Anyone who has ever lived in a shared house will be all too familiar with the following scenario: the main bin – the one in the kitchen – gets filled, as one would expect it to in the normal course of modern life, and yet in spite of there being multiple adult humans, all in fully-functioning physical and mental order, living within said house you seem to be the ONLY one who ever believes in the notion of emptying the damned thing. Especially when the contents start breaking out of the physical confines of the limited capacity that a fixed volume space permits – ie. the pile of trash grows ever taller, with more effort being exercised in removing the lid, carefully balancing said detritus on TOP of the existing matter before ever-so-carefully replacing the cover, which now balances precariously inviting the next unwitting user to cause everything to spill out onto the floor.
If this is NOT a scene familiar to you then you are either still living at home with mum to clean up after you (much as many of my flatmates seem to believe they are) or you are fortunate enough to have never had to deal with the unique challenges of shared living. If so then I envy you! The rest of you will be nodding away in recognition and fully aware of the seething fury that even the most minor of shared-living transgressions can invoke. Because it is the little yet important aspects of shared living that can turn what should be an enjoyable, harmonious, rich experience into a daily series of “f$*k them all” moments!
I am fortunate enough to be able to say that we have a cleaner who does come in once per week and so the shared spaces do get to look semi-respectable for about fifteen minutes each week and for that I am grateful (although I do pay handsomely for it so I guess I needn’t be that grateful) as it means one major bone of contention commonly experienced by shared house occupants is avoided – the question of a ‘cleaning rota.’ Why it is that intelligent, hardworking, go-getting adults, successful and proactive in other areas of their lives, seem totally incapable of the small act of recognising a full bin, lifting said bin out of it’s receptacle and then – I believe this is the resistance point – walking the twenty meters it takes to get to the main bins outside dumbfounds me. It can’t be that it is too heavy – no-one, as far as I have experienced, has taken to disposing of lead weights in there yet – nor is it that the bins are too far away – most have to walk further to get to the kitchen from their rooms. All I can conclude then is that it is simply bone, utter idleness and the collective thought that “someone else will do it.” After all, eventually someone else usually does end up doing it, principally because they just reach their ‘filth tolerance breaking point’ and that someone is usually me.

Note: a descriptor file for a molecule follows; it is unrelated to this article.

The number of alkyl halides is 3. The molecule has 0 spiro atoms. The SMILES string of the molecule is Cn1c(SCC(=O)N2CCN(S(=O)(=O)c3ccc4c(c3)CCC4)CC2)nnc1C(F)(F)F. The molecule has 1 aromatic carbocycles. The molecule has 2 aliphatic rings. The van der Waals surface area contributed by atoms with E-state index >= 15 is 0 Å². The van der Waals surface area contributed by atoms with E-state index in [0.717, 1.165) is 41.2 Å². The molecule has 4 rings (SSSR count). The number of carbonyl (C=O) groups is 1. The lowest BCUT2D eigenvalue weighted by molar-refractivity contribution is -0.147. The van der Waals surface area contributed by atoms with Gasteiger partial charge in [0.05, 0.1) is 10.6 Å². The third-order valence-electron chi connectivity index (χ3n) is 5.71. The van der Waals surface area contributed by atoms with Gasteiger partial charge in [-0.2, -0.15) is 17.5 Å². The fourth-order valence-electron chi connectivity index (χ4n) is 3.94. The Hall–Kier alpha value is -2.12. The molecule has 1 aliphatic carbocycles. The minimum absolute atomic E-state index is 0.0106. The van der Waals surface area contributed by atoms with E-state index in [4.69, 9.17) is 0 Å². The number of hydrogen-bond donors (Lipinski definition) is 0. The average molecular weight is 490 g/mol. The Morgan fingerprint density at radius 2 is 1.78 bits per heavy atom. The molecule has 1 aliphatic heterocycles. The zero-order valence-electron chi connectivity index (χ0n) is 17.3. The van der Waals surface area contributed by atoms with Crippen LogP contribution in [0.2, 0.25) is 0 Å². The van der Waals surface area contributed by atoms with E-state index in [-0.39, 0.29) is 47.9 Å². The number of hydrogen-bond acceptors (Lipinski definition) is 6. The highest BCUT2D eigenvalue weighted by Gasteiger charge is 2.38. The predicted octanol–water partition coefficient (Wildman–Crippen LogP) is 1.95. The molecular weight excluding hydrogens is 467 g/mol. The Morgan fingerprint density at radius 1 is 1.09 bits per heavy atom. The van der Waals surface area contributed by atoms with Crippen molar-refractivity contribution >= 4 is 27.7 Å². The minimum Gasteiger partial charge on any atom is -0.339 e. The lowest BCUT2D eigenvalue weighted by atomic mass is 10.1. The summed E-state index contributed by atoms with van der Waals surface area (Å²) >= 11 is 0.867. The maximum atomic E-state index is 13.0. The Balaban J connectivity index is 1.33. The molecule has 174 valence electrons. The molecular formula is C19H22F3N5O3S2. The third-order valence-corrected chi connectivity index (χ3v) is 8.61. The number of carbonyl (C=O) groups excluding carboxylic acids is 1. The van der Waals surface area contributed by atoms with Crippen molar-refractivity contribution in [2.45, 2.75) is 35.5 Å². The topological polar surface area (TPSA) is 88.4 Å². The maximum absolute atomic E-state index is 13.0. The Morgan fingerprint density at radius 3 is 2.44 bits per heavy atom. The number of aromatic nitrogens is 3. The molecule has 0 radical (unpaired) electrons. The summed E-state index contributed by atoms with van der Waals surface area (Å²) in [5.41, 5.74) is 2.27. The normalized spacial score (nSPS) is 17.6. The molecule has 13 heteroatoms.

What is the solution? I guess there are several options:
1. Move out & find somewhere else – whilst this might lead to the discovery of a group of people with similar attitudes to communal hygiene and decency the fundamental counter to this is “why the hell should I?!” I like the location of where I am and anyone who has moved before will appreciate how much of a ball-ache it is to up sticks.
2. Write a note – as tempting as it often is to leave some creatively sarcastic note pinned to the bin we all know that it does little more than add to the trash pile whilst just ensuring that you become known grudgingly as the “note writer.”
3. Voice your disgruntlement to the next flatmate who happens to be in the room at the same time – I have done this a couple of times and all that generally happens is that said person rolls their eyes, tuts in agreement, says how annoying they also find it and laments in unison with you about how you’re both the only people to ever empty the bin, and then continues to do absolutely nothing to change. Empty rhetoric. That’s all it becomes.
4. Remove the bin and leave it in the kitchen for someone else to at least shift it the last stage to the actual bin – nope. It just ends up sitting there and instead of leaking that shitty bin juice into the enclosed space of the bin simply does so onto the floor. You know you’re going to be the one to shift it anyway!
5. Complain to the landlord – yeah! Like they really care.
6. Post a ‘bin log’ or some kind of rota/ record – document in plain sight who it is that actually a) buys bin bags, and b) empties the bloody thing. I am soooooo tempted to trial this but can just imagine the ensuing excuses: “I do empty it but just didn’t have a pen on me!” Doomed to fail I am sure but might be worth a go. Who knows, it may stoke up some friendly competition in an Andrew Carnegie-esque manner.
7. Give up and resign yourself to be the ‘binman’ – some might argue that it is better to just accept that you live with child-people and that no counter measure or training effort is going to change their behaviour, in which case just sucking it up and being the bigger, more mature adult is the key to a happier, stress-free life. True but like so much in life it then ends up boiling down to principles. And I can end up being like a dog with a bone when I get a principle between my teeth.
With so many more people opting to rent rooms in shared houses, either on account of the flexibility and freedom it affords or the economic realities of housing just being too darned expensive to buy nowadays, living like a student is something that more of us get to experience for longer periods of our lives. It seems that regardless of age and professional stage, the same old issues that accompany a shared space are as common later in adult life as they are when young.
Anyway, have to go and empty the bin now…..